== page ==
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Volunteer Nation: Nonprofits that made a difference in 2014

New York National Guard members and their battle

New York National Guard members and their battle buddies from Afghanistan — Sheba and her seven puppies — were reunited in September 2013 by Guardians of Rescue: From left, Travis Burton, Cincinnati; Kevin Singer, Freeport; Clinton Green (with Sheba), Staten Island; Edwin Caba; Alex Rontondi, upstate Jamesville; and Joseph Lapenta, Staten Island. Photo Credit: Newsday / John Paraskevas

It is often said that it takes a village to raise a child. Another truism is that it takes a village of volunteers to look after neighbors and fellow Long Islanders in need.

2014 marked the second year of the monthly Volunteer Nation series, which highlights local nonprofits that are making a difference in the lives of Long Islanders.

As the Volunteer Nation series enters its third year, Newsday will revisit some of the 24 nonprofits featured in LI Life and get updates on what they've accomplished or have added to their plates.

Today we check in with Pop.Earth, a Garden City-based nonprofit that uses holistic methods to offer support to families with loved ones on the autism spectrum. Pop.Earth had a lot of goals founder Debbie Stone wanted to check off her to-do list for 2014. Since being featured last January, the nonprofit has made great strides in reaching its benchmarks.


'HEART and SOUL'

For those on the front lines of volunteerism, their role in lifting their communities in Nassau and Suffolk counties cannot be underestimated.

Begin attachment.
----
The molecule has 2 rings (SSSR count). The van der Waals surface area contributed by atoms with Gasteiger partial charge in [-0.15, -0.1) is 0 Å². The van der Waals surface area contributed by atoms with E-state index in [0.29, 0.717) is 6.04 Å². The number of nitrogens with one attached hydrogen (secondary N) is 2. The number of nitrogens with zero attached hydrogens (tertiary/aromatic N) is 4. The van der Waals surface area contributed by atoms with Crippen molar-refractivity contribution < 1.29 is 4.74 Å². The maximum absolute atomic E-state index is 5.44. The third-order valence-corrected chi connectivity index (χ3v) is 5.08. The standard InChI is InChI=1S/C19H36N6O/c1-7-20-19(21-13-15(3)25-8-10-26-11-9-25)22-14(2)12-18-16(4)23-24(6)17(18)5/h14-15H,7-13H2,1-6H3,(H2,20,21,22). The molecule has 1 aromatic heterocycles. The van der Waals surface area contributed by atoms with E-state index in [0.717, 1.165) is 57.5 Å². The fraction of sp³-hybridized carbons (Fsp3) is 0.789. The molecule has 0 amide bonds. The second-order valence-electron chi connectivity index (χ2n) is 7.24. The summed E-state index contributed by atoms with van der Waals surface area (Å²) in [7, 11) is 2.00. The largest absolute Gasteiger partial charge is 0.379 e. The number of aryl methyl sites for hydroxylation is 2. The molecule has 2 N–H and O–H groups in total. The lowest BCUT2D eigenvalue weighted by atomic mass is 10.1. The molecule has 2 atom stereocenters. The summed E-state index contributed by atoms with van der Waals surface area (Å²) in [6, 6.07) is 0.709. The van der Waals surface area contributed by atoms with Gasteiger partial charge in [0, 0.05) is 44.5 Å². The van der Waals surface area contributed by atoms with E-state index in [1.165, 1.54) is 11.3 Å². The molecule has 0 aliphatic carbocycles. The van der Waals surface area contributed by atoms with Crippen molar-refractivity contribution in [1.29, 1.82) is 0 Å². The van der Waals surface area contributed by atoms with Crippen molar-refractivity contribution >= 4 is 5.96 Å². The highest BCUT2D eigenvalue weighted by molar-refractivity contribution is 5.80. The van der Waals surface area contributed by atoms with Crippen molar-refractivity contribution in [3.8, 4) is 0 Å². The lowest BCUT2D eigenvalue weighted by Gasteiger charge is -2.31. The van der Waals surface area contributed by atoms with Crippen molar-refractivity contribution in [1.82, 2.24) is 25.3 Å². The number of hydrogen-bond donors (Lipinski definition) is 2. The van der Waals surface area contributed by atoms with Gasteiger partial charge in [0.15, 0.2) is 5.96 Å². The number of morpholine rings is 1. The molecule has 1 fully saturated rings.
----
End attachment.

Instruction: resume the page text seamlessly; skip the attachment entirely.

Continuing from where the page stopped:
"Volunteers are the backbone of many nonprofit organizations on Long Island and critical to sustaining programs as well as creating opportunities to expand services," said Diana O'Neill, executive director of the Long Island Volunteer Center in Hempstead. "Organizations treasure their volunteers as human assets that go beyond a balance sheet. Volunteers are ambassadors giving a heart and soul to the mission."

The mission reaches far and wide on Long Island: helping needy girls attend summer camp; giving women a boost up the career ladder and into the job market; seeking a cure for a rare form of albinism; helping veterans and the pets they love, both of whom have lived life in a war zone; illuminating the history of a historic lighthouse.

In 2014, the Volunteer Nation series included local companies with a strong volunteer ethic as part of their mission statements. Ronkonkoma-based NBTY shares its nutritional bounty on Long Island and around the globe; Melville-based elder law firm Genser Dubow Genser & Cona grants wishes to seniors in need; and eyewear manufacturer Marchon, also based in Melville, has a vision to improve the eyesight of those locally and abroad.

Helping others is not new to the big-hearted private and corporate citizens on Long Island, and the effect is not lost on those who promote volunteerism.

"The kindness of a stranger can sometimes be the most profound gift of all, and volunteers can find themselves in situations where the quality of life for someone depended on that single act of giving," O'Neill said. "These moments help build community, and the ripple effect can be exponential."

To learn more about those featured in the series, go to newsday.com/lilife.

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